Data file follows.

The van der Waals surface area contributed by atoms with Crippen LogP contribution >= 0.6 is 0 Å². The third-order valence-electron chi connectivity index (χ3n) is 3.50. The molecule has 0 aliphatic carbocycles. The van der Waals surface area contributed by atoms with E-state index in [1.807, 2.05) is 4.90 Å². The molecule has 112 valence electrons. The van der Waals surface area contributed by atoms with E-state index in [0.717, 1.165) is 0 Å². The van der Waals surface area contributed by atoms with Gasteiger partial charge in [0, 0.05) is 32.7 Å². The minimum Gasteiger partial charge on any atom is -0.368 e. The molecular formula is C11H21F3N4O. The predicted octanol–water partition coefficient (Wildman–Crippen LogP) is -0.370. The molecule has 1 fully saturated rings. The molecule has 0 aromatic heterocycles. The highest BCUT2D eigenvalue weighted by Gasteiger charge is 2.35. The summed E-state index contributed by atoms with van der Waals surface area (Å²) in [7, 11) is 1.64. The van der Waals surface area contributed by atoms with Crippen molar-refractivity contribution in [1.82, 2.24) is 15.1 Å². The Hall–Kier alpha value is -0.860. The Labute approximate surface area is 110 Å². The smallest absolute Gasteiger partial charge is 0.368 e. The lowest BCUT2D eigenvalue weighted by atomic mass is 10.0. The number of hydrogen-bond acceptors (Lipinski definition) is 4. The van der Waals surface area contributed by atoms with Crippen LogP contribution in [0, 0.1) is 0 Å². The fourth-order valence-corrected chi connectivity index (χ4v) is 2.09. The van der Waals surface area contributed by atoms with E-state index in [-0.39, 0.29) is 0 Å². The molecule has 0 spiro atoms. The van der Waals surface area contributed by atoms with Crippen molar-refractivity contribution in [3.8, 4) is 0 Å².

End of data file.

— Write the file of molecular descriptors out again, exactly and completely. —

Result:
The van der Waals surface area contributed by atoms with Crippen LogP contribution >= 0.6 is 0 Å². The third-order valence-electron chi connectivity index (χ3n) is 3.50. The molecule has 0 aliphatic carbocycles. The van der Waals surface area contributed by atoms with E-state index in [1.807, 2.05) is 4.90 Å². The molecule has 112 valence electrons. The van der Waals surface area contributed by atoms with E-state index in [0.717, 1.165) is 0 Å². The van der Waals surface area contributed by atoms with Gasteiger partial charge in [0, 0.05) is 32.7 Å². The minimum Gasteiger partial charge on any atom is -0.368 e. The molecular formula is C11H21F3N4O. The predicted octanol–water partition coefficient (Wildman–Crippen LogP) is -0.370. The molecule has 1 fully saturated rings. The molecule has 0 aromatic heterocycles. The highest BCUT2D eigenvalue weighted by Gasteiger charge is 2.35. The summed E-state index contributed by atoms with van der Waals surface area (Å²) in [7, 11) is 1.64. The van der Waals surface area contributed by atoms with Crippen molar-refractivity contribution in [1.82, 2.24) is 15.1 Å². The Hall–Kier alpha value is -0.860. The Labute approximate surface area is 110 Å². The smallest absolute Gasteiger partial charge is 0.368 e. The lowest BCUT2D eigenvalue weighted by atomic mass is 10.0. The number of hydrogen-bond acceptors (Lipinski definition) is 4. The van der Waals surface area contributed by atoms with Crippen LogP contribution in [0, 0.1) is 0 Å². The fourth-order valence-corrected chi connectivity index (χ4v) is 2.09. The van der Waals surface area contributed by atoms with E-state index in [-0.39, 0.29) is 0 Å². The molecule has 0 spiro atoms. The van der Waals surface area contributed by atoms with Crippen molar-refractivity contribution in [3.8, 4) is 0 Å².